St. Paul council candidate who swore at library staff says he was defending teen

He's been banned from the city's library system for a month.
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A candidate for St. Paul City Council who was removed from a library after swearing at staff says he was defending a black teenager who had been asked to leave.

George Martinez, who is running in the city's 4th Ward, described the July 5 incident on his campaign blog, saying he came to the defense of the teenager who'd been accused by a George Latimer Central Library security guard of removing a sign from a library shelf.

Martinez says he objected when the teen was asked to leave the library, with the security guard and library staff then asking Martinez to leave after he intervened.

According to Martinez's blog, he told them: "No, we are not leaving. This young man is here conducting research for a project and you are kicking him out of the library?! What is wrong with you people?! No wonder our African American students are not achieving academically — we’re f----- kicking them out of the public libraries.”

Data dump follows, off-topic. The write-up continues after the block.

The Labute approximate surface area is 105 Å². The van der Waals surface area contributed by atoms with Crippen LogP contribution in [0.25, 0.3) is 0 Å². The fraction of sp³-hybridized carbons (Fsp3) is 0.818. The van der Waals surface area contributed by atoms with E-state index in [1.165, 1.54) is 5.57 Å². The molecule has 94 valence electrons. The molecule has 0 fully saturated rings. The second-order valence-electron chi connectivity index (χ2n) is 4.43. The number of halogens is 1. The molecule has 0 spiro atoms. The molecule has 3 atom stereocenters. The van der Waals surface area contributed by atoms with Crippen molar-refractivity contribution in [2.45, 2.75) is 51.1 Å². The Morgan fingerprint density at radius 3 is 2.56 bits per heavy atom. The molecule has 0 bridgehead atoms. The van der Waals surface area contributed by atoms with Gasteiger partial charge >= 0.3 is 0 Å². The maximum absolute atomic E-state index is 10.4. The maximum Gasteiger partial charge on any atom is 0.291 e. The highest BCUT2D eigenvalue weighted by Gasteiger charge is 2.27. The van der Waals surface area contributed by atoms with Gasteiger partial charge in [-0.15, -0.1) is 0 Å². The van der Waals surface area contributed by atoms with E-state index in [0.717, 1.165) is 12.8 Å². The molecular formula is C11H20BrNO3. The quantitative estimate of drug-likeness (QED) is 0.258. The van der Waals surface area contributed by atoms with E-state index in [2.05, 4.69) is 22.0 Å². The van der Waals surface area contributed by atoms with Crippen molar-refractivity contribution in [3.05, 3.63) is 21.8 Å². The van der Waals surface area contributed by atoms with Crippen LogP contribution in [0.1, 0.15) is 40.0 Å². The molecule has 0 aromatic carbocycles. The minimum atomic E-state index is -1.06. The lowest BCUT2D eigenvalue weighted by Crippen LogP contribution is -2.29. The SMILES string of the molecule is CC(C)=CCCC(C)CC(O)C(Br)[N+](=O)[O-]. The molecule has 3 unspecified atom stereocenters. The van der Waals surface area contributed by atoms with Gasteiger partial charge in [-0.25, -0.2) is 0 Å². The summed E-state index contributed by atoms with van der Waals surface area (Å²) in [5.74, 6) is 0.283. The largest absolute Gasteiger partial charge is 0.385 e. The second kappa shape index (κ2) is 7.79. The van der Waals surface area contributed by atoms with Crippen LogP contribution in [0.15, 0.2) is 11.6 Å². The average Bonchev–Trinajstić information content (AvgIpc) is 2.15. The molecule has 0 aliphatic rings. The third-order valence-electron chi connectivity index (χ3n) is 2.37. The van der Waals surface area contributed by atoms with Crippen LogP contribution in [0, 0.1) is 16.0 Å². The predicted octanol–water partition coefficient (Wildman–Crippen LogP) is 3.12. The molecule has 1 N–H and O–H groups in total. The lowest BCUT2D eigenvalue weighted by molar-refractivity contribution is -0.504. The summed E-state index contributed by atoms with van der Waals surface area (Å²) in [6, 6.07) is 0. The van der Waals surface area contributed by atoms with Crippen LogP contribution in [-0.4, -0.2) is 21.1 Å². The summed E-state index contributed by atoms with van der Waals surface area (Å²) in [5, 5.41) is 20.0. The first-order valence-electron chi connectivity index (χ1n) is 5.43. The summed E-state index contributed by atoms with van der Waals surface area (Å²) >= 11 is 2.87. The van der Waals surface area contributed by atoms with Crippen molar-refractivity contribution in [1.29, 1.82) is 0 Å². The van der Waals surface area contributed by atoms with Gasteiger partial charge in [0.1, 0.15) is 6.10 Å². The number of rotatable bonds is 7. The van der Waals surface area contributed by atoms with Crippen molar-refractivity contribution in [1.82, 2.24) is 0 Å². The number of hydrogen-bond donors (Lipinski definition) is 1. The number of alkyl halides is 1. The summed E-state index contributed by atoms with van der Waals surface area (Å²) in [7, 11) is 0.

It turns out, Martinez might have swore a few more times than that, with a police report obtained by the Pioneer Press noting library staff accused him of screaming "[Expletive] you!" multiple times "just inches from their faces."

Martinez did admit to the face-to-face swearing when asked by the newspaper.

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Catherine Penkert, the director of Saint Paul Public Libraries, wrote to Martinez informing him he'd been banned from city libraries for a month, in a letter he shared on his blog.

"You repeatedly and aggressively yelled profanities at three library staff persons at such a volume that it could be heard over three floors of the library, including the children's area," she wrote.

"You then refused to leave the building when asked by staff, prompting them to call the police to escort you from the building."

Martinez says he was arrested, handcuffed and placed in the back of a squad car, before he was released a half-hour later and cited for disorderly conduct.

"When I asked the officer how I ended up in the back of the squad car, he replied by telling me that the Library staff had exercised their right to make a 'CITIZEN’S ARREST!'," Martinez wrote.

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